(Adds detail, background on other failures)
By Michael Shields and Angelika Gruber
ALPBACH, Austria, Aug 29 (Reuters) - Part-nationalised Austrian lender Volksbanken AG believes it does not have enough capital to meet the demands of the European Central Bank’s landmark review of euro zone lenders, two sources close to the situation said.
The comments come a day after the bank said it was looking to boost its capital, though it said then a shortfall was not likely to emerge until 2017 and did not expect any negative impact from the ECB’s scrutiny.
Any more urgent need for fresh funds would therefore point to a more acute requirement than the bank indicated on Thursday and would put it in the company of a handful of others known to be facing capital shortfalls because they won’t meet the ECB’s standards.
The ECB is examining whether about 130 of the euro zone’s top banks have properly valued their assets and have enough capital to withstand future crises, in a bid to banish doubts about their health six years on from the global credit crunch.
Results of the exercise will not be finalised until October, but preliminary estimates Volksbanken has prepared internally show the group needs more capital, one source with direct knowledge of the matter said on Friday.
Banks can try to estimate their results because the ECB has published hundreds of pages detailing the methodology it is using for the tests, as well as the hurdles banks must meet.
A few others are known to have a capital shortfall. Germany’s cooperative mortgage lender Muenchener Hypothekenbank admitted on July 17 that it came up short but said it had already raised capital to cover the hole.
The path ahead for Volksbanken, which is majority owned by regional savings banks and in which the state took a 43 percent stake in 2012, is less clear. Austrian daily Der Standard reported the capital gap at Volksbanken was between 600 million euros ($790.4 million) and 800 million.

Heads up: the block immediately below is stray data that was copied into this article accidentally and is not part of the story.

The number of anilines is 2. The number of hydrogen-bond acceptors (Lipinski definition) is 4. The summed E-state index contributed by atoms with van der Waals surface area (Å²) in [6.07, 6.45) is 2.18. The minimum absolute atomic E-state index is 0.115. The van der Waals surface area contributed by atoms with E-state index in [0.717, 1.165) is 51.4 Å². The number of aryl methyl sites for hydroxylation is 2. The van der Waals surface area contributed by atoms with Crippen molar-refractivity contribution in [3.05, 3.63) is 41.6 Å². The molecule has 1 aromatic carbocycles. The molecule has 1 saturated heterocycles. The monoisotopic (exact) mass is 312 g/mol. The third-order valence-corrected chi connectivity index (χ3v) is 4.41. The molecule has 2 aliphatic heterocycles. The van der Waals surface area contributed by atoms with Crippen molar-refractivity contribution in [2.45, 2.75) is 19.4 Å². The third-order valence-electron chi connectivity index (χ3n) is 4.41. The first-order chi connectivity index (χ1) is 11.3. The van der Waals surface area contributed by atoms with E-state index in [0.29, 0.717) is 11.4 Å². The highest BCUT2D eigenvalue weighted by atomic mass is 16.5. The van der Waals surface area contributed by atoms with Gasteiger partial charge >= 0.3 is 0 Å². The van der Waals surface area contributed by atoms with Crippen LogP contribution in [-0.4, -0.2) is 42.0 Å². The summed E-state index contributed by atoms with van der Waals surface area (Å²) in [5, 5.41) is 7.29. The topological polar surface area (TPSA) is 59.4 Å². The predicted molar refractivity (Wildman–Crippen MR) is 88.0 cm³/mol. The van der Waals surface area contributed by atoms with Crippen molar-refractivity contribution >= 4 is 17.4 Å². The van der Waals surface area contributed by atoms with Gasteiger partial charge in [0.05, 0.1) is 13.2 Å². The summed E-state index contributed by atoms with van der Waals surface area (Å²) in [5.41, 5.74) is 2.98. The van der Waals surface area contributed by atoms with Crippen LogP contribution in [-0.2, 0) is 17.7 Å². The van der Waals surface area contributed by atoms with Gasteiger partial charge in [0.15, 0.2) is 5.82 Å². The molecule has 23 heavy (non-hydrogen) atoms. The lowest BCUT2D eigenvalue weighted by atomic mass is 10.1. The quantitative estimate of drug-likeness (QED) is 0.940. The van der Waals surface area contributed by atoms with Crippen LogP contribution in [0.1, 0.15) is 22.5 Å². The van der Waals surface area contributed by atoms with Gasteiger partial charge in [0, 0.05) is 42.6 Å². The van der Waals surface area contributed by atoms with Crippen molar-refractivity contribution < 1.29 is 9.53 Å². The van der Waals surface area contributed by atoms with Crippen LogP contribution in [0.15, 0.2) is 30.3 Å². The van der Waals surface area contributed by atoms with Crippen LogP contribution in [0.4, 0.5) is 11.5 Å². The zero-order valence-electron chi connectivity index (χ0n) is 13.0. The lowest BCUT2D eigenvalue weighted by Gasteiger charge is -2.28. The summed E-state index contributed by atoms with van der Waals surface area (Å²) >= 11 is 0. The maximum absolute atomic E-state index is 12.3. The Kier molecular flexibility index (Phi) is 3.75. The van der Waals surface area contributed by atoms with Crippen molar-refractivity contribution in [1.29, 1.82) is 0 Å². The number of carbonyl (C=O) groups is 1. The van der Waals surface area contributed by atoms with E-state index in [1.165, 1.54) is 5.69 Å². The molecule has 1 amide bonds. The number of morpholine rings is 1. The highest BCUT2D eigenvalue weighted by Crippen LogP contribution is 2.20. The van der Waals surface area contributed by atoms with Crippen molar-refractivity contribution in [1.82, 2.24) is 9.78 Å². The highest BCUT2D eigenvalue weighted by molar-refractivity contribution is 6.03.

A source, speaking on the condition of anonymity because the stress test process is confidential, said that figure was in the right range but stressed it could still change.
Part of the capital shortfall arises from the asset quality review itself, which exposed insufficient reserves in central and eastern Europe. The rest comes from the adverse scenarios part of the test, the source said.
Austrian government officials have said the bank cannot expect any more state aid after taxpayers provided 1.35 billion euros in support so far, and Volksbanken has said it intends to solve its problems without more public help.
The source said the regional bank shareholders are reviewing if and how they can resolve the issue themselves, but added: “It is not completely ruled out that the government will somehow have to cover its proportionate share.”
The bank declined comment ahead of the official results, as did the Austrian central bank, which said testing was still under way and results could change. The ECB also declined to comment.
Volksbanken is one of six Austrian banks coming under scrutiny before the ECB takes on direct supervision of major lenders in November. Two Russian banks with regional headquarters in Austria will also get ECB oversight.
Banks being scrutinised by the ECB have six months to close any capital gap from the assest quality review, and nine months to address shortfalls from the adverse scenario test which checks if they can maintain a 5.5 percent capital ratio. They need an 8 percent ratio under baseline scenarios.
Volksbanken’s Common Equity Tier 1 ratio - the key yardstick for the ECB-led AQR and stress tests - was 11.2 percent of risk-weighted assets at the end of June, but it acknowledged its ratios could be damaged if there was a negative surprise in the ECB checks. (1 US dollar = 0.7597 euro) (Additional reporting by Laura Noonan in London and Eva Taylor in Frankfurt; Editing by David Holmes)